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IKinema is Putting the Body Back in Virtual Reality with IKinema Runtime

For those of us who have played virtual reality games, in which we are the character, we only see hands or tools to manipulate the objects in the world and not the characters body. This is known as the ‘Invisible Man Syndrome.’ Even though most of us feel immersed in the VR games we do play, that aspect of a missing body to fully connect with the games or CGI environment does take a little bit away from the immersive nature of our experiences.

This brings me to a well recognized motion-capture software development company, known as IKinema. Established in 2006 and based in the United Kingdom, IKinema has served prominent media entertainment studios, such as Disney, DreamWorks Animation, Microsoft, Square Enix and LucasArts.

Just recently, IKinema CEO Alexandre Perchev announced, “The body is back in the game. With Runtime for VR, developers can now create within minutes much more advanced experiences in which the body interacts accurately with the environment. They’ll be able to look down and see a complete, animated body within their virtual environment that accurately syncs with weaponry and props.”

Since the announcement, VR game development studio Impulse Gear began developing the first VR game, Farpoint, which will utilize IKinema RunTime VR to add that extra immersiveness to the game. The game is coming exclusively to Sony PlayStation VR, though the software is designed to work with Microsoft, Sony and VR compatible platforms.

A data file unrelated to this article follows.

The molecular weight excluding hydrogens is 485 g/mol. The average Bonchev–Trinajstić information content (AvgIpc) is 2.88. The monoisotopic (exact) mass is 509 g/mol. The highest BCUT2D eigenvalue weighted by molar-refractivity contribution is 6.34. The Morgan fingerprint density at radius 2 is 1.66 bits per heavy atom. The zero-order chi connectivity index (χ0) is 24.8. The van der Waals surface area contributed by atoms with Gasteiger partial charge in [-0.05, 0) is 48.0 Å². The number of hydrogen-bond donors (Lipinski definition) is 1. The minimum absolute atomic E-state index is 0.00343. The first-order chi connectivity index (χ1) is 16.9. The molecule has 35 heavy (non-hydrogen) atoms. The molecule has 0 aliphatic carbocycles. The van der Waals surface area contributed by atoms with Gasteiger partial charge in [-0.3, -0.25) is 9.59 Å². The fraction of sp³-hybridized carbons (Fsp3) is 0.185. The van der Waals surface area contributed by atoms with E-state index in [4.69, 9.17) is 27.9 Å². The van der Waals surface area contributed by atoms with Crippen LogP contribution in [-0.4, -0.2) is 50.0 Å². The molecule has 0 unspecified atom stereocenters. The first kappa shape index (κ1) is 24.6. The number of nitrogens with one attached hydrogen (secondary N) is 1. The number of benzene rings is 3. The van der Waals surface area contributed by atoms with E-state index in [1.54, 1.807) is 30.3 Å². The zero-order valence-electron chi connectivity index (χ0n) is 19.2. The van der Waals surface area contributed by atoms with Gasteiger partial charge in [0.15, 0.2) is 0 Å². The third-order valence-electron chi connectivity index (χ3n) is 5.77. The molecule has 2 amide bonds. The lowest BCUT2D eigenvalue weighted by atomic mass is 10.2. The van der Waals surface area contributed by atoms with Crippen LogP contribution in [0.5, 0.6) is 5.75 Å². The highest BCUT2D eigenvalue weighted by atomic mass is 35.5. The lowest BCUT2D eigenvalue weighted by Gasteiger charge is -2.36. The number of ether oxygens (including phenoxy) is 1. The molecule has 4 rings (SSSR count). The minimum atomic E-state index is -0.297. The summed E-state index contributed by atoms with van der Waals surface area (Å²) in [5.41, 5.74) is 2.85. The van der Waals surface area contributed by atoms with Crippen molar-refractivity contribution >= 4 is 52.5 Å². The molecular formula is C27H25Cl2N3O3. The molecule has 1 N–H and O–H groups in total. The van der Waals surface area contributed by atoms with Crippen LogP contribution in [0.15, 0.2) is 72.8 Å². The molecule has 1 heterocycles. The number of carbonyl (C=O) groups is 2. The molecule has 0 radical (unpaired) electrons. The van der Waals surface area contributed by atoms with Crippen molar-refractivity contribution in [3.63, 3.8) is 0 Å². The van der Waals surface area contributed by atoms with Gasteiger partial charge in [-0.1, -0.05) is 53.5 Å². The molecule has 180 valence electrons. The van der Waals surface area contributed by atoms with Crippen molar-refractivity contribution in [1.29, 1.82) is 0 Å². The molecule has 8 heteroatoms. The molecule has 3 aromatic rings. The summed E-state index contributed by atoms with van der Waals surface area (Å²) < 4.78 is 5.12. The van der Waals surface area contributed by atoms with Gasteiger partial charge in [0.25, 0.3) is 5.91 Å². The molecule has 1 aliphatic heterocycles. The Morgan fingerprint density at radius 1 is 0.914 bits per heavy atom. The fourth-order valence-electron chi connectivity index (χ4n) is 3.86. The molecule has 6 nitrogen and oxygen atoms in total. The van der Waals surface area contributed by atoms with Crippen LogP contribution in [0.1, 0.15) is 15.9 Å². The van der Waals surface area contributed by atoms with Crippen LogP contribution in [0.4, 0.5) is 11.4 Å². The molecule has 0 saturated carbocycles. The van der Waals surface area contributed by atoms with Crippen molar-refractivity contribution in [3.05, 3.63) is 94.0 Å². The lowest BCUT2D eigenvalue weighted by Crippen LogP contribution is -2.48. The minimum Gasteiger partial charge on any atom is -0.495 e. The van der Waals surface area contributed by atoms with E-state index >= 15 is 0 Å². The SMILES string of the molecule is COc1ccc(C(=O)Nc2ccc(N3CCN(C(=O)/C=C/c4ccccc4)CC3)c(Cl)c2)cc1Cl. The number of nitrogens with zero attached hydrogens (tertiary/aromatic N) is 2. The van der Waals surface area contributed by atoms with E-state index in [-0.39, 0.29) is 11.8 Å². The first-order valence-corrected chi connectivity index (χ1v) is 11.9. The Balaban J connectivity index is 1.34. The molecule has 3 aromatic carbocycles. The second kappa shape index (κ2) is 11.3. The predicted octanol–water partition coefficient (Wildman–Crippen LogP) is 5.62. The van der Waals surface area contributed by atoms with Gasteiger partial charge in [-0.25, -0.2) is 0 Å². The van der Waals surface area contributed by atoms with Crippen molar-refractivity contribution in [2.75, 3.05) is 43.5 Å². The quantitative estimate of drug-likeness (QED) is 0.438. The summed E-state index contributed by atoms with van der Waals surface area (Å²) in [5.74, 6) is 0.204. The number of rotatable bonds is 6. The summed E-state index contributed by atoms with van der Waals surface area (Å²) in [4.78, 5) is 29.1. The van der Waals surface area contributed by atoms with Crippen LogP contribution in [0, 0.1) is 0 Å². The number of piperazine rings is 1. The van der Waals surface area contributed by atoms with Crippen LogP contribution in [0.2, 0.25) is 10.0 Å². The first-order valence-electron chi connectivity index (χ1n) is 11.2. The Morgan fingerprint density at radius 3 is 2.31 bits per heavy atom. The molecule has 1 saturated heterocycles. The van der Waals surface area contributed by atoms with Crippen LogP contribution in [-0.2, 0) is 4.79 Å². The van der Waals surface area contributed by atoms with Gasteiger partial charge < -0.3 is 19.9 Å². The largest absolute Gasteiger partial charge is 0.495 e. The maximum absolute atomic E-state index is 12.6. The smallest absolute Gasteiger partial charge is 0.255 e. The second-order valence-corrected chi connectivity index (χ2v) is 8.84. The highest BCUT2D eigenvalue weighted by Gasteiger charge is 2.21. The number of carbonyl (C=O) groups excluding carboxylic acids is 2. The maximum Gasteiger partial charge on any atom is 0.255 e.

On top on IKinema Runtime VR, they are also perfecting an software which will allow CGI characters and environments to react naturally to your voice. In other words, voice-activated animation. Imagine having a body in VR and being able to literally talk to in-game characters who respond naturally to what you’re saying. That sort of development will ultimately have people spending unprecedented time in VR.

There is already an established base of developers that utilizes IKinema Runtime, so it is only a matter of time until you will see the body of the avatar you inhabit in virtual reality. To learn more about how this would benefit developers and gamers, go ahead and read their post IKinema Banishes ‘Invisible Man Syndrome’ for VR Animation Gameplay.

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